Stratigraphy of the Barton Creek Formation, Corozal Basin, Northern Belize
The Upper Cretaceous Barton Creek formation (a tan to grey limestone and dolostone) is the youngest unit in the Corozal Basin of northern Belize. This formation ranges from about 1600 to about 2500 ft thick (488 to about 761 m). The Barton Creek is underlain by the petroleum-bearing Yalbac formation (an entirely subsurface unit) and unconformably overlain the Belize 'KT' boundary interval (Albion formation and lateral equivalents) and/or the Lower Paleogene El Cayo group. The Barton Creek weathers deeply and is host to significant karst development. There are five main outcrop areas of Barton Creek across northern Belize, which may be related to large, underlying structures, and two other significant outcrop sites. Exposures at these places allow for a general description of the depositional environments of the Barton Creek (mainly near shore and shelfal) and are useful in a forming a general paleogeography for the upper part of the formation. An isopach map of the formation shows that thickness varies relatively little over the whole of the Corozal basin, which suggests that the formation developed after significant deepening of the basin had ended. The relatively abrupt truncation of the 1600 ft (488 m) thick Barton Creek formation at the foothills of the Maya Mountains suggests that mountain development largely postdated deposition of this formation.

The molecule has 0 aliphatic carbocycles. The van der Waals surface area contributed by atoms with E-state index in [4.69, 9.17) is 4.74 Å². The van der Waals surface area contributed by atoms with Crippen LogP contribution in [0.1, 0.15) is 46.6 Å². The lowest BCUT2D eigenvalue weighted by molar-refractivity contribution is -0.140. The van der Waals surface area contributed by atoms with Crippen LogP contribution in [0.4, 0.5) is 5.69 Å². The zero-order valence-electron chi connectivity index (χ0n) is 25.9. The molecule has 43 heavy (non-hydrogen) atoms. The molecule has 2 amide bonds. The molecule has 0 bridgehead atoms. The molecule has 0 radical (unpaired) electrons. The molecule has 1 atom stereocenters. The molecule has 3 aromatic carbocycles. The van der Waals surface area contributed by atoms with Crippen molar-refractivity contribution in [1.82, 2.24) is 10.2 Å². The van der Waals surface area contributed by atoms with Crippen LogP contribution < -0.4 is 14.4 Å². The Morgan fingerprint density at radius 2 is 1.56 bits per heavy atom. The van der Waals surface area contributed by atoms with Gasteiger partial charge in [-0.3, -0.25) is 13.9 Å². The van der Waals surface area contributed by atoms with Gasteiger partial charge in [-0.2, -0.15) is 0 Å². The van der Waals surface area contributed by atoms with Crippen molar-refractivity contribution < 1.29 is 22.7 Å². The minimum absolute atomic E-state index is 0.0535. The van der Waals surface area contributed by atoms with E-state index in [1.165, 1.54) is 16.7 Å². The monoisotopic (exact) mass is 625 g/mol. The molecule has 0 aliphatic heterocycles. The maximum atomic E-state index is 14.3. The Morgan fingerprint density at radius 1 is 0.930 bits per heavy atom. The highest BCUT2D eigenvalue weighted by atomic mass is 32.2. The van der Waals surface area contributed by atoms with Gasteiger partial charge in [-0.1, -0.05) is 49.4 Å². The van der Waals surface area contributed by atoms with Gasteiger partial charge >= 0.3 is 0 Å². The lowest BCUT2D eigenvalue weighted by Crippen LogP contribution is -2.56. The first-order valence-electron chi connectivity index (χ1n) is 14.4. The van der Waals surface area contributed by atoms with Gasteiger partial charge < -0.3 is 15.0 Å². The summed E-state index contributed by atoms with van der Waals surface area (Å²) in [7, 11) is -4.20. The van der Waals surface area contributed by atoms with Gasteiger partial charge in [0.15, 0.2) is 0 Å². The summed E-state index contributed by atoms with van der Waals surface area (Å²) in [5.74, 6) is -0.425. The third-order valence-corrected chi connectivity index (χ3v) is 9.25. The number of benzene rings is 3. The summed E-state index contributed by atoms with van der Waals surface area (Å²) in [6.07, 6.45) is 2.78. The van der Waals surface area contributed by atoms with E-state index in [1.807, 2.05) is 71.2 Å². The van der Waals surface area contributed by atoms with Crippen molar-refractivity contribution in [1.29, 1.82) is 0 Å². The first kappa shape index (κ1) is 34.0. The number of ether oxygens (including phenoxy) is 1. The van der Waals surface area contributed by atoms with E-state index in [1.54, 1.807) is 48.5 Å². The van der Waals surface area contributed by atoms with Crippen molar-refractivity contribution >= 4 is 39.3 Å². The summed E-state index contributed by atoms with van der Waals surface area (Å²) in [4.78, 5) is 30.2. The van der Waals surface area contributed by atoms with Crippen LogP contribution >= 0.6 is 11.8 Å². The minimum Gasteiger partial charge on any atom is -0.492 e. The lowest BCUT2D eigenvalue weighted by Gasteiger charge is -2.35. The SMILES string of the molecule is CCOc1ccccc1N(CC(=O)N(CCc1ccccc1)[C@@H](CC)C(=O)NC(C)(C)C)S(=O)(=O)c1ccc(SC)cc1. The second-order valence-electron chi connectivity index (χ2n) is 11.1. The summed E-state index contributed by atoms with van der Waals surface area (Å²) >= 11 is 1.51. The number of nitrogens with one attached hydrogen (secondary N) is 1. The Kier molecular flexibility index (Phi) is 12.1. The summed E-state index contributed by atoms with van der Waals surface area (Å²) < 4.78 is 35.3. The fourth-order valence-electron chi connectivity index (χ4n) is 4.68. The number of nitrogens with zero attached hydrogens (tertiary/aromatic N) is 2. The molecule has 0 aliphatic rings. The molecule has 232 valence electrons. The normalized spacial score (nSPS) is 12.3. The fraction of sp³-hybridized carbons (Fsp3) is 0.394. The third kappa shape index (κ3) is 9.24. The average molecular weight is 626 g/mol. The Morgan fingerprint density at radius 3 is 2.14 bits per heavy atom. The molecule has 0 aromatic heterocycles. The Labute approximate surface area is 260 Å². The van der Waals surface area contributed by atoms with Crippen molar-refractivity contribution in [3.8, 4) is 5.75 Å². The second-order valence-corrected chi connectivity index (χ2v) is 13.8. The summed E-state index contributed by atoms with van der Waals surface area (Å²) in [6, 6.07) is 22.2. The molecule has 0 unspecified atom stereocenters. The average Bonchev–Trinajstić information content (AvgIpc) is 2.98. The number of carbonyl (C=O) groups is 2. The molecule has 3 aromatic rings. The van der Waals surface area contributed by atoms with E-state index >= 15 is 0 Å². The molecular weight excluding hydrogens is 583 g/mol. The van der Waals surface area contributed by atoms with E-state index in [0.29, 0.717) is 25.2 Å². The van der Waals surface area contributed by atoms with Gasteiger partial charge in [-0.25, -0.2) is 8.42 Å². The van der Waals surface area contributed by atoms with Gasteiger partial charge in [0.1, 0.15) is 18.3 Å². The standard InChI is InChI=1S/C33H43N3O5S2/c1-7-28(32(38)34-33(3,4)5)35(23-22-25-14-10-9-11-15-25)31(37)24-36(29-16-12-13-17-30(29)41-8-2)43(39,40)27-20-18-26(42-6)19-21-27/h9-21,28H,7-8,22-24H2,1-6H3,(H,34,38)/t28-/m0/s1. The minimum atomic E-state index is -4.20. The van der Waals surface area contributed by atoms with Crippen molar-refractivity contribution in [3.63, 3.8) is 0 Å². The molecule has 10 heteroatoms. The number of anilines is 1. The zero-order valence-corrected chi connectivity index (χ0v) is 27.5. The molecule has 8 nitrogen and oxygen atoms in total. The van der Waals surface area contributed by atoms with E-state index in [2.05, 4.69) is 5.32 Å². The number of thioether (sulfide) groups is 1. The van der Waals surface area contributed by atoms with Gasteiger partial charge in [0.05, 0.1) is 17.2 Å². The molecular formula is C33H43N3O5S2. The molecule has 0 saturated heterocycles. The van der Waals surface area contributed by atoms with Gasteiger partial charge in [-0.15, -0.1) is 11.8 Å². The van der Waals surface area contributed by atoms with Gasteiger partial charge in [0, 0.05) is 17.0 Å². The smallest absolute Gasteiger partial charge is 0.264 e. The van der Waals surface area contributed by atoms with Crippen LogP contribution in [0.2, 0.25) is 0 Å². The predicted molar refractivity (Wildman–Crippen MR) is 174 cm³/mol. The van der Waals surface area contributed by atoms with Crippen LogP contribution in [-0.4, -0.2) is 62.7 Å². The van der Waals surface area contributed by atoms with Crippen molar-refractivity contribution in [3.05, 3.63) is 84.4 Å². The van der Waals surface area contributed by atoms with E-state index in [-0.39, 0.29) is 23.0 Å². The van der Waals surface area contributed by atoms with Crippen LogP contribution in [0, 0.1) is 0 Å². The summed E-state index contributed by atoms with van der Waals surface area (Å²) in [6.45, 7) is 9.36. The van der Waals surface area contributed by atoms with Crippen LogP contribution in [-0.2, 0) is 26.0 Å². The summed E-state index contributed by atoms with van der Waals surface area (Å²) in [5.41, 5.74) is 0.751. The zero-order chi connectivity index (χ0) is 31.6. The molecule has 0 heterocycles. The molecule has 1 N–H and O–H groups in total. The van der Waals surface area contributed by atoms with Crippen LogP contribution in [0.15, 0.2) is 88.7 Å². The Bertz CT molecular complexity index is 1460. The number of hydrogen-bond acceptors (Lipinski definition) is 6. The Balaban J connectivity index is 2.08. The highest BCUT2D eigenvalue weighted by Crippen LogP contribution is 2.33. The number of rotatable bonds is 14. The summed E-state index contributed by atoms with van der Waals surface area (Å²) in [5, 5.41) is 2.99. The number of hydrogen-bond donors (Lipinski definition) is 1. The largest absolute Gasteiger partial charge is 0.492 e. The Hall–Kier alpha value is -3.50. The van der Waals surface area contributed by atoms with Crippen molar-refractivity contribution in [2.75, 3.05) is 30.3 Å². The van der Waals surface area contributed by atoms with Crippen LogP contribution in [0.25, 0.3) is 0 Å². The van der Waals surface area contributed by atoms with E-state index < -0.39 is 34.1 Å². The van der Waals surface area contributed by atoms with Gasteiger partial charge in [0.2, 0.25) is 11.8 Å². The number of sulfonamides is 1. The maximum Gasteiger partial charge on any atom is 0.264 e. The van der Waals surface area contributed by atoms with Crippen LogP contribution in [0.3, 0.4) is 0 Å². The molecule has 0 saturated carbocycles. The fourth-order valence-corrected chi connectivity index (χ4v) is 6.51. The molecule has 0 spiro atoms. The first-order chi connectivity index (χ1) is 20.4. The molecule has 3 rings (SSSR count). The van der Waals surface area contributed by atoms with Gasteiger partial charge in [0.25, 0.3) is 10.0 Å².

AAPG Datapages/Search and Discovery Article #90196 © 2014 GCAGS, Lafayette, Louisiana, October 5-7, 2014